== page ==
April 23, 2015

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Wabi-Sabi: A Design Philosophy

When we first began dreaming up our flat-pack homes for wildlife we were guided by a design philosophy that celebrated simple, humble objects. Habi-Sabi boxes and hives take their name from that philosophy – the Japanese aesthetic known as Wabi-Sabi.

The term Wabi evolved from the Japanese word wa, which connotes harmony, tranquillity and balance. Over time, the use of Wabi in Japanese culture has come to mean simple, humble and in tune with nature.

Sabi can be translated as ‘the bloom of time’. It’s meaning has evolved over the centuries, and has come to imply a natural progression in which things tarnish and beauty fades.

Together, things that are Wabi-Sabi are said to ‘carry the burden of their years with dignity and grace.’

A rusty pot of a thousand meals, or the warped timber of a collapsing barn as it fades into the landscape.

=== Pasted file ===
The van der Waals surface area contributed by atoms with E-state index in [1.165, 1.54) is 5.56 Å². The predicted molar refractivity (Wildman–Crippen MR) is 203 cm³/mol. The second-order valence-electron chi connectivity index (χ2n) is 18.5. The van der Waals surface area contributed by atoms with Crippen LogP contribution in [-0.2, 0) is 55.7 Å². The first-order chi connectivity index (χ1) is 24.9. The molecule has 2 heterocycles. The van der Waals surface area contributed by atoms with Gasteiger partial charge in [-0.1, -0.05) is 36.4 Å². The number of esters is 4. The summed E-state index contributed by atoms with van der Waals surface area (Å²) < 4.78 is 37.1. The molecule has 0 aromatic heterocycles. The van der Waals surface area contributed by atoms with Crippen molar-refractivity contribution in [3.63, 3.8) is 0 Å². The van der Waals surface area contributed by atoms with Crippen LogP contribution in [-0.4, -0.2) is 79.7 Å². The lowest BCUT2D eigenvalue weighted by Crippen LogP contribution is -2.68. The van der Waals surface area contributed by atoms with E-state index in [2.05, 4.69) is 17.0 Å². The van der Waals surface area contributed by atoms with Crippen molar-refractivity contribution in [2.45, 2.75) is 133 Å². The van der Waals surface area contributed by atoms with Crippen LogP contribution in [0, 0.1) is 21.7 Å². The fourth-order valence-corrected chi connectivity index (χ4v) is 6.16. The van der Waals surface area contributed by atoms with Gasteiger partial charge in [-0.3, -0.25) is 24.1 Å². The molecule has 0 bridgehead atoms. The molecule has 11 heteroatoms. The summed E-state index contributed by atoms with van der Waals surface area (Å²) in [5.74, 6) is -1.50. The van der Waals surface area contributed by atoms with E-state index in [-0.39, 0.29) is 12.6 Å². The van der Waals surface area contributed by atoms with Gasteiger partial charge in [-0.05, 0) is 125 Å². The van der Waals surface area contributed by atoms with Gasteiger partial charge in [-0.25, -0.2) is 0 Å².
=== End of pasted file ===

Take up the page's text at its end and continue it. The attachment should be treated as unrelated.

In his book, ‘Wabi-Sabi for Artists, Designers, Poets & Philosophers’, Leonard Koren discusses how we can learn from the material qualities of Wabi-Sabi, we should look to use materials that show a suggestion of a natural process, irregular, intimate, unpretentious. Wabi-Sabi design is simple. ‘Pare down to the essence, but don’t remove the poetry.’

The philosophy is embodied in our products in their uncluttered form, held together by simple wedges, ears and pegs. They wear the passage of time as the material ages from pale-silver to a deep golden-brown and picks up the patina of nesting wildlife.

We like to post examples of Wabi-Sabi we stumble across in both city and country, so keep an eye on our social media feeds and please share with us your own.


Matt Smith
Matt Smith

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